The Nutcracker vs. Covid-19


Marina O'Rourke

Libby Sigwarth, ‘21, performs in last year’s Nutcracker as the Rat Queen.

Governor Kim Reynolds’ made a huge decision on Nov. 11, 2020 until Dec. 10, 2020, that all youth and adult group sporting and recreational activities (including dance performances) will be suspended. With the exception of high school, theater, and professional sports, all organized youth and adult sports or activities no matter the size, are suspended. 

These include basketball, wrestling, gymnastics, swimming, dance, and group fitness classes. While high school sports and extracurricular activities are not forbidden, activities outside of school have been taken away from kids and adults. This unfortunate news has upset the Dubuque Academy of Ballet students, who have practiced for months leading up to The Nutcracker. 

Emilia Harris, ’21, and Sophia Wagner, ’21, in costume as a party parent and a party boy.

Emilia Harris ‘21, has been dancing with the Dubuque Academy of Ballet for 12 years, and performing in The Nutcracker for 8 years. This year in The Nutcracker she is a party parent and the Sugar Plum Fairy. Harris’ response to Governor Reynolds’ news was, “We have worked and put in so much to get this last year of being together and getting our dream roles. There are not enough words to explain how sad and frustrated I feel.” Harris has big hopes that they can start rehearsing for The Nutcracker once again and perform one last time. 

In a similar response, Libby Sigwarth ‘21, who has been in ballet for 10 years, and performing in The Nutcracker for 9, says, “The only word to describe my reaction would be disappointed. We worked so hard all year for this event, and for us seniors we’ve been working towards this chance all our lives, and it can be simply taken away at any time.”  Sigwarth roles in The Nutcracker are party parent, snowflake, and Sugar Plum Fairy.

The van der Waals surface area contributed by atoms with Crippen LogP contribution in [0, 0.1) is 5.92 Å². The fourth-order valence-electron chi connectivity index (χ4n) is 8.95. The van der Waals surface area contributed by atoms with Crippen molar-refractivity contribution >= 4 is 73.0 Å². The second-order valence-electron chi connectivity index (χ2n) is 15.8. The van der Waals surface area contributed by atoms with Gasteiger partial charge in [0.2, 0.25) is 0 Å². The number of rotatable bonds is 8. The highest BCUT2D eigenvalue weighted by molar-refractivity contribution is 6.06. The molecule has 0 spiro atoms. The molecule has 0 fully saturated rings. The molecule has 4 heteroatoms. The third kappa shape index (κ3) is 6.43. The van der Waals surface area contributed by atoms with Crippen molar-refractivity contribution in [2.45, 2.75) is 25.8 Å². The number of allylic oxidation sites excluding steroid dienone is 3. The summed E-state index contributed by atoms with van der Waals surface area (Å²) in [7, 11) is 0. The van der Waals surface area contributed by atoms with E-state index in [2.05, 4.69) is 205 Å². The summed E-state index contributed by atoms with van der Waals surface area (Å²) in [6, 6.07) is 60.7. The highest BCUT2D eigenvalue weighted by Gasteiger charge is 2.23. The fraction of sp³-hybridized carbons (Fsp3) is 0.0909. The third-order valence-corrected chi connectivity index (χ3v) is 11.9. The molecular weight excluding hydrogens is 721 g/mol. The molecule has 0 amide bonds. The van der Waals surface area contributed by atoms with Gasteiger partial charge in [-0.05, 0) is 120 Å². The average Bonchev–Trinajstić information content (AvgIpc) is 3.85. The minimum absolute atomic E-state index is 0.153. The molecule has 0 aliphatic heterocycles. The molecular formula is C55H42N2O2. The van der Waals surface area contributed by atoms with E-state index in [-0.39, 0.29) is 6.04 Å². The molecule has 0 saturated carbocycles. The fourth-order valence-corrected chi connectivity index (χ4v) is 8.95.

Tessa Burning, ‘22, who is dancing the lead role of Clara in this year’s Nutcracker says, “Getting rehearsals shut down is really upsetting because we have been working so hard, and I was excited to get to show everyone what we have been working on.” 

Although the dance studio is being shut down for rehearsals, they will still continue to practice. Harris says, “During my time off, I plan to still go over steps we have learned in rehearsals. I still have a little hope that just maybe we can still perform. So I will still be practicing and rehearsing to stay in shape. I will continue to practice by playing the music and dancing with the stuff I know, as well as doing classes by myself so I keep my technique.” 

Sigwarth says classes and rehearsals are her only outlet. “It’s so hard to lose the work you’ve put in and deal with all of the frustration. You may have it in your muscles, but lose your ability to quiet the emotions working overtime in your mind.” 

There are many precautions taking place in order to keep classes going, but having to pause rehearsals can have a huge effect on how the performances turn out. With two separate casts, personalized costumes, and social distancing, this year’s Nutcracker, when it happens, will be very different from what you’ve ever seen before.